Porcupine caribou left along Dempster troubles First Nations, conservation officials

Yukon conservation officers and First Nations members are troubled over the number of dead or injured porcupine caribou that have been found along the Dempster highway this year.

Conservation officer blames 'pandemonium' when herd arrived in area

Remains of a caribou found earlier this fall near the Yukon/N.W.T. border. (submitted by Environment Yukon)

Yukon conservation officers say more caribou than usual are being found left injured or dead this year in the bush off the Dempster Highway in northern Yukon.

Shawn Hughes is a district Conservation Officer based out of Dawson City. During the busy caribou season, he patrols the length of the Dempster, from kilometer 0 to the N.W.T. border.

"There's no excuse for losing animals when you're shooting into a herd. To me, that's not respectful," Hughes said.

Hughes says hunters got carried away this year because the porcupine caribou herd had been avoiding its traditional migratory route along the Dempster for the past four or five years.
Hughes said some hunters were shooting dozens of caribou at a time, earlier this year. 'People are a bit more reasonable now,' he said. (Meagan Deuling/CBC)

"I think the pandemonium that came with the caribou arriving has ended to some extent. People are a bit more reasonable now," Hughes said.

"We're seeing subsistence harvesters, for example, taking five, six, seven caribou at a time, instead of 40, 50 or 60."

'That's not hunting'

Seven First Nations traditionally rely on the porcupine caribou for meat and fur.

Robert Alexie Sr., a member of the Tetlit Gwich'in First Nation in Fort McPherson, N.W.T., doesn't like how some people in his community hunt.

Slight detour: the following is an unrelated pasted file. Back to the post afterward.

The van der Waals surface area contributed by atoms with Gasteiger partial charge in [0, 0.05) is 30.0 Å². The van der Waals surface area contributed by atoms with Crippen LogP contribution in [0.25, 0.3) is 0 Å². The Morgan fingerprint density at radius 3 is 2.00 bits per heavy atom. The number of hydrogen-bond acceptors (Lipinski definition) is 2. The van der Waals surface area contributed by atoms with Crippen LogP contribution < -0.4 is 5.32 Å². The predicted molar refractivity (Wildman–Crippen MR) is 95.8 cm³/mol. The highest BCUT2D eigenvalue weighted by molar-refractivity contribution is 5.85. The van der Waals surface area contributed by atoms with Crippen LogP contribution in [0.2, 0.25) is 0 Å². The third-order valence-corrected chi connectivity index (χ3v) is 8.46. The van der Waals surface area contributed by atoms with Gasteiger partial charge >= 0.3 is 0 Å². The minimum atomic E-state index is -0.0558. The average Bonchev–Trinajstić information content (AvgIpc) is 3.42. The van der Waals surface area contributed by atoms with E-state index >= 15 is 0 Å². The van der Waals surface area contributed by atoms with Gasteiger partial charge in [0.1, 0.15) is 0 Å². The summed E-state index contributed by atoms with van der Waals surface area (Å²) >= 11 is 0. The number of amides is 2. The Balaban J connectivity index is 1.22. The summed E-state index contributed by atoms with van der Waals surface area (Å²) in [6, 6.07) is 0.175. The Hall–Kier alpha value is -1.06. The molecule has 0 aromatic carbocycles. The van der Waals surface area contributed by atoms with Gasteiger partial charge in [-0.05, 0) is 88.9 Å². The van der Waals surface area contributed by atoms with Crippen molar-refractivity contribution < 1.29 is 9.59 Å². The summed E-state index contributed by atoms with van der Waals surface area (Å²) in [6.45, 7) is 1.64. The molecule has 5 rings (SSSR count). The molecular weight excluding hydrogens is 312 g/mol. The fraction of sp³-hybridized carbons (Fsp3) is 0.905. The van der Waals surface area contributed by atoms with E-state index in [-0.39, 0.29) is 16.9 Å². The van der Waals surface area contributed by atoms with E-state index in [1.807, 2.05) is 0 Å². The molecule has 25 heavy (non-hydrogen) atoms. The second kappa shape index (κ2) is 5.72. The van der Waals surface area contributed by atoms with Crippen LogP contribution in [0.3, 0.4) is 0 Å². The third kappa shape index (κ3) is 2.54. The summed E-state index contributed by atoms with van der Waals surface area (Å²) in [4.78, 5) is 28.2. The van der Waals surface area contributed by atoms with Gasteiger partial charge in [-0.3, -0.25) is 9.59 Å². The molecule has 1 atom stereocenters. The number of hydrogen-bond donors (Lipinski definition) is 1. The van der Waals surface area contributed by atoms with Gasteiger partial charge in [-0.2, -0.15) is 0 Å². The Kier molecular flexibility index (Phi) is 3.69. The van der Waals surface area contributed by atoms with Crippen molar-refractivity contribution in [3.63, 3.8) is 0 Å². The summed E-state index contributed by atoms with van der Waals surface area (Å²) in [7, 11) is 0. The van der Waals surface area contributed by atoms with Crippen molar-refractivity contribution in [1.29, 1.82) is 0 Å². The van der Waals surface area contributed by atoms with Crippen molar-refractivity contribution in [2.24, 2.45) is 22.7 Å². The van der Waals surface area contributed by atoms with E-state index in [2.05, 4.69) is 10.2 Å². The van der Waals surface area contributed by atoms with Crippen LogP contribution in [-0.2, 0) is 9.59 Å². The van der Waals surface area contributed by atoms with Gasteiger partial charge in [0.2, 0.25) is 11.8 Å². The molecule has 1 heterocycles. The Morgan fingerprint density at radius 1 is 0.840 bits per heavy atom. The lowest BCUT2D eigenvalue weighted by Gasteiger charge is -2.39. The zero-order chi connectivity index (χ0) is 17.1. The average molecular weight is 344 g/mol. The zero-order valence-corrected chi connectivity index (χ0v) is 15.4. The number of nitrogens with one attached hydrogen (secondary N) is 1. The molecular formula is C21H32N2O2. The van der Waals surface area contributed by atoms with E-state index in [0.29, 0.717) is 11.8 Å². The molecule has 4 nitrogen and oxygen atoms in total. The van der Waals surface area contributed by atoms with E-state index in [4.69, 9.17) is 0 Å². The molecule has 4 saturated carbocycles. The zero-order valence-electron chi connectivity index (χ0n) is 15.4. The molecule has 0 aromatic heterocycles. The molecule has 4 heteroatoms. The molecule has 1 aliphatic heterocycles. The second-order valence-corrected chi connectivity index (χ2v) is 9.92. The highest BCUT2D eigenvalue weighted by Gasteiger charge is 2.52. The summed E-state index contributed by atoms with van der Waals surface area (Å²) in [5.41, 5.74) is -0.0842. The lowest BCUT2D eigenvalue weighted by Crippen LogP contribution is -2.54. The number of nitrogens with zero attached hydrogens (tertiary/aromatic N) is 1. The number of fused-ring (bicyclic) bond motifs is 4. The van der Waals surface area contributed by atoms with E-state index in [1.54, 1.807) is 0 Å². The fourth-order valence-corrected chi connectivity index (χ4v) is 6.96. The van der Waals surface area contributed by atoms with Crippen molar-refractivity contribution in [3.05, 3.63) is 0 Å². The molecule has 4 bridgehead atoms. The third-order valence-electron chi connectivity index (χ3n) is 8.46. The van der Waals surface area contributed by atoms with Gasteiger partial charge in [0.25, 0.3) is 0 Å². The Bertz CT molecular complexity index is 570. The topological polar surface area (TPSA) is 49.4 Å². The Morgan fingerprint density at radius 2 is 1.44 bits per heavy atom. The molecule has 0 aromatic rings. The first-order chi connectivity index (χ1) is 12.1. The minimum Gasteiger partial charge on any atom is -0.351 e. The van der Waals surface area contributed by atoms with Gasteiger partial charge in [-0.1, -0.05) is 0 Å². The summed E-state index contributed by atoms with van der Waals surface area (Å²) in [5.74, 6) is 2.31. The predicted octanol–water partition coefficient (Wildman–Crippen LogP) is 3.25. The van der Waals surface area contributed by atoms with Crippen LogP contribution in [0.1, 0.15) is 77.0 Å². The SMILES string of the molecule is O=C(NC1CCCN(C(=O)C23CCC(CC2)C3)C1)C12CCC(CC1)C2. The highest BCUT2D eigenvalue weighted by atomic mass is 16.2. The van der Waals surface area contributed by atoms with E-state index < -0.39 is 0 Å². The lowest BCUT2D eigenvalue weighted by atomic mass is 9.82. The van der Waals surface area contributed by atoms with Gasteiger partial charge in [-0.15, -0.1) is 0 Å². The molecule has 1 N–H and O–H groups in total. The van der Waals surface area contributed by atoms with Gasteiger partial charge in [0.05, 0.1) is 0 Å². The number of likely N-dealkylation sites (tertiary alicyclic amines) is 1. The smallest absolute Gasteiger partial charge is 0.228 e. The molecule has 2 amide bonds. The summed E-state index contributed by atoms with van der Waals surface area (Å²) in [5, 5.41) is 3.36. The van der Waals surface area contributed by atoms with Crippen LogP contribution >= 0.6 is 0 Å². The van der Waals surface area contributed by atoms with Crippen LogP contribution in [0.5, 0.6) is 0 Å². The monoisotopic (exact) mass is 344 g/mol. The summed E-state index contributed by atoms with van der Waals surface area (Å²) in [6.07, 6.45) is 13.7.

"That's not hunting, that's slaughtering, is what it's called now. They call that hunting today," Alexie said. He said hunting is work, and young people need to be taught the old ways.

"You can't teach kids in a classroom with a blackboard, you want them out on the land. You've got to take them out there and teach them straight."

The Tr'ondëk Hwëch'in First Nation, based in Dawson City, runs a yearly education program called First Hunt. Peter Nagano, who helps run the program, said this year there were 28 children participating.

Nagano helps teach how to shoot rifles properly. Students also learn about snares, hear stories from elders, and have biologists and conservation officers teach them about caribou biology. The idea is to teach children to hunt, so they take care of the herd.
Caribou innards visible from the road. (Meagan Deuling)

Nagano said there's been a lot of talk about the dead animals being left in the bush this year, but he said it's been happening for years.

"We call that northern, it happens in the North," Nagano said.

He believes it's not Yukon-registered hunters, or Yukon First Nation members, who kill and injure caribou and leave them in the bush. But he's also reluctant to place the blame on anyone in particular.

He said it's tricky in a small community.

"They could be your closest friends who are doing it and you just don't want to talk about it. I don't know how you're going to educate them," Nagano said.

The Tr'ondëk Hwëch'in have invited other First Nations to participate in First Hunt. 


  • An earlier version of this story featured a photo of two dead caribou in the back of a conservation officer's truck. CBC used the photo believing the caribou had been shot and abandoned by hunters. In fact, Environment Yukon said those caribou were hit by a vehicle. We have replaced the photo.
    Nov 18, 2015 4:10 PM CT


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